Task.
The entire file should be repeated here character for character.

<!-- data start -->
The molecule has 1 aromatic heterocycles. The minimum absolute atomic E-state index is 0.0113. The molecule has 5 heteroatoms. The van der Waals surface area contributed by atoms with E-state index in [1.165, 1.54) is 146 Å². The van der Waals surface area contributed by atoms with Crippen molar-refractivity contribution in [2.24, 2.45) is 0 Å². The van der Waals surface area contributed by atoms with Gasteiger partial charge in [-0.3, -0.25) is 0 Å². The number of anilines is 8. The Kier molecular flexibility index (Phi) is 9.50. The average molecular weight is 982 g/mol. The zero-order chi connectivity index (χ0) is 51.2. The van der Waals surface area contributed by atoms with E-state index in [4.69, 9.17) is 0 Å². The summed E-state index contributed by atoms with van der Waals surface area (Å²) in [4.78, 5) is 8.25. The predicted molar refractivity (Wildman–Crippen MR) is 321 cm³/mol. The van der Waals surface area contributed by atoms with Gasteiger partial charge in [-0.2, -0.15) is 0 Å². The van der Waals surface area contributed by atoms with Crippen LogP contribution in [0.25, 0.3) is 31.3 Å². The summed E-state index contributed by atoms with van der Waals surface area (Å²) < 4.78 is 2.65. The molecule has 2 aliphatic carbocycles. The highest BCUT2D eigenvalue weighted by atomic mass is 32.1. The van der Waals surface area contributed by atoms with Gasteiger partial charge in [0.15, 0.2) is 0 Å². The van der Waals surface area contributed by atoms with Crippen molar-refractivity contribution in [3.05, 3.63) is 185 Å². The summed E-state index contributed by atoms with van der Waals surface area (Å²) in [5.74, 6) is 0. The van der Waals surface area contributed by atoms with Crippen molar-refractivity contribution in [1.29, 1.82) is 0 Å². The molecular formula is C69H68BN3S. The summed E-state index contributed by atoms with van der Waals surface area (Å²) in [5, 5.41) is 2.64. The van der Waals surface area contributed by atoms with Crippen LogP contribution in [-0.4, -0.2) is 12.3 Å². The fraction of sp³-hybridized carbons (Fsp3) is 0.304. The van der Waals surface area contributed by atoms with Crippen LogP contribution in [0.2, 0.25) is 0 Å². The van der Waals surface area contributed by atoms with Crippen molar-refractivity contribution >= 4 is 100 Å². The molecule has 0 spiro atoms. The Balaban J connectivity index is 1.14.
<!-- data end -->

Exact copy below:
The molecule has 1 aromatic heterocycles. The minimum absolute atomic E-state index is 0.0113. The molecule has 5 heteroatoms. The van der Waals surface area contributed by atoms with E-state index in [1.165, 1.54) is 146 Å². The van der Waals surface area contributed by atoms with Crippen molar-refractivity contribution in [2.24, 2.45) is 0 Å². The van der Waals surface area contributed by atoms with Gasteiger partial charge in [-0.3, -0.25) is 0 Å². The number of anilines is 8. The Kier molecular flexibility index (Phi) is 9.50. The average molecular weight is 982 g/mol. The zero-order chi connectivity index (χ0) is 51.2. The van der Waals surface area contributed by atoms with E-state index in [4.69, 9.17) is 0 Å². The summed E-state index contributed by atoms with van der Waals surface area (Å²) in [4.78, 5) is 8.25. The predicted molar refractivity (Wildman–Crippen MR) is 321 cm³/mol. The van der Waals surface area contributed by atoms with Gasteiger partial charge in [-0.2, -0.15) is 0 Å². The van der Waals surface area contributed by atoms with Crippen LogP contribution in [0.25, 0.3) is 31.3 Å². The summed E-state index contributed by atoms with van der Waals surface area (Å²) < 4.78 is 2.65. The molecule has 2 aliphatic carbocycles. The highest BCUT2D eigenvalue weighted by atomic mass is 32.1. The van der Waals surface area contributed by atoms with Gasteiger partial charge in [0.15, 0.2) is 0 Å². The van der Waals surface area contributed by atoms with Crippen molar-refractivity contribution in [3.05, 3.63) is 185 Å². The summed E-state index contributed by atoms with van der Waals surface area (Å²) in [5.74, 6) is 0. The van der Waals surface area contributed by atoms with Crippen molar-refractivity contribution in [1.29, 1.82) is 0 Å². The molecular formula is C69H68BN3S. The summed E-state index contributed by atoms with van der Waals surface area (Å²) in [5, 5.41) is 2.64. The van der Waals surface area contributed by atoms with Crippen LogP contribution in [-0.4, -0.2) is 12.3 Å². The fraction of sp³-hybridized carbons (Fsp3) is 0.304. The van der Waals surface area contributed by atoms with Crippen LogP contribution in [0.2, 0.25) is 0 Å². The van der Waals surface area contributed by atoms with Crippen molar-refractivity contribution >= 4 is 100 Å². The molecule has 0 spiro atoms. The Balaban J connectivity index is 1.14.